In just a few minutes, after I write up a lesson plan for tomorrow’s MUSC 1000 (Fundamentals of Music) lecture, I’ll officially be as ready as I’ve ever been for the beginning of a new school year.
Of course, I didn’t lose any of that weight this summer, so that must needs be an ongoing thing.
Otherwise . . . oops, that load of laundry too . . . otherwise, I’m ready to go. The house is clean. The must-do tasks are done. Many of the should-do tasks are done too. I’m invigorated and filled with happy anticipation.
This afternoon, as has been my custom for several years, I went to a movie, finding that simply stopping and watching someone else’s art for a while helps clear the brain on the day before classes commence. Julie & Julia is a most heart-warming (and hunger-inducing) film! I laughed and laughed. When I got home I fired up the grill. Dinner was grilled potatoes, onions, and sweet red pepper, and a steak. I also barbecued three chicken breasts and four burgers so that I’d have healthy food for the week, with leftover grilled veggies at every meal too.
Two things to keep me fresh this year:
I’m pulling The Joy of Cooking off the shelf tonight. I need to energize my store of recipes over the next few months; and, I read about two dozen songs today, with more last week and more to come, with an eye toward teaching at least 75% new voice literature this year.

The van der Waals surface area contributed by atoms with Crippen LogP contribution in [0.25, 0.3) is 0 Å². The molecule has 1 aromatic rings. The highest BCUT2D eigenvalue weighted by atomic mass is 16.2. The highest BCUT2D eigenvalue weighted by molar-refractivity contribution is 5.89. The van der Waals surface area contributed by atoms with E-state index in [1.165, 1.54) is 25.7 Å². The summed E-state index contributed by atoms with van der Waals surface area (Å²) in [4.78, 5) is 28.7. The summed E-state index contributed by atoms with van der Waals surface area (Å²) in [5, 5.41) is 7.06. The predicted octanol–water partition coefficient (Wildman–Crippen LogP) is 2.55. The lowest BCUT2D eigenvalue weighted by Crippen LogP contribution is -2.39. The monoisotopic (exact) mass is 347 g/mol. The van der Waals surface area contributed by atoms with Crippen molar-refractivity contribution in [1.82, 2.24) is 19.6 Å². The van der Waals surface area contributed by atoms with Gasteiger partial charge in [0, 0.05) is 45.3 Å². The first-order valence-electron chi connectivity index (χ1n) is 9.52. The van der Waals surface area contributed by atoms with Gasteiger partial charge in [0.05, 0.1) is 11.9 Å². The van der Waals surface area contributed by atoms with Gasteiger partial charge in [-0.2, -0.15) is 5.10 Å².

I led Ball State University’s flagship choral ensemble, Chamber Choir, during 2003-2004. I’m awfully proud of that group, and of their growth throughout the year. They turned out some mighty fine performances. From Lawrence, Kansas, on tour in May 2004, here is Allen Koepke’s setting of Wade in the Water:
Part of student Orientation at Webster University is a dean’s introduction. We have an hour allotted. My dean introduces each of his four department chairs to the gathered students and parents.
I was the last introductee this year. When Peter introduced me, members of the audience cheered.
I’m continuing to ponder those cheers this weekend. Why did I get cheers, and not others? The answer must be a couple of simple facts: I met personally with most of the new students, sharing coffee or meals with some of them; and I was the only department chair in the arts who advised new students during summer advising. This creates a bond, and a comfort. Music students come into school knowing the chair of the department already. Other arts students don’t.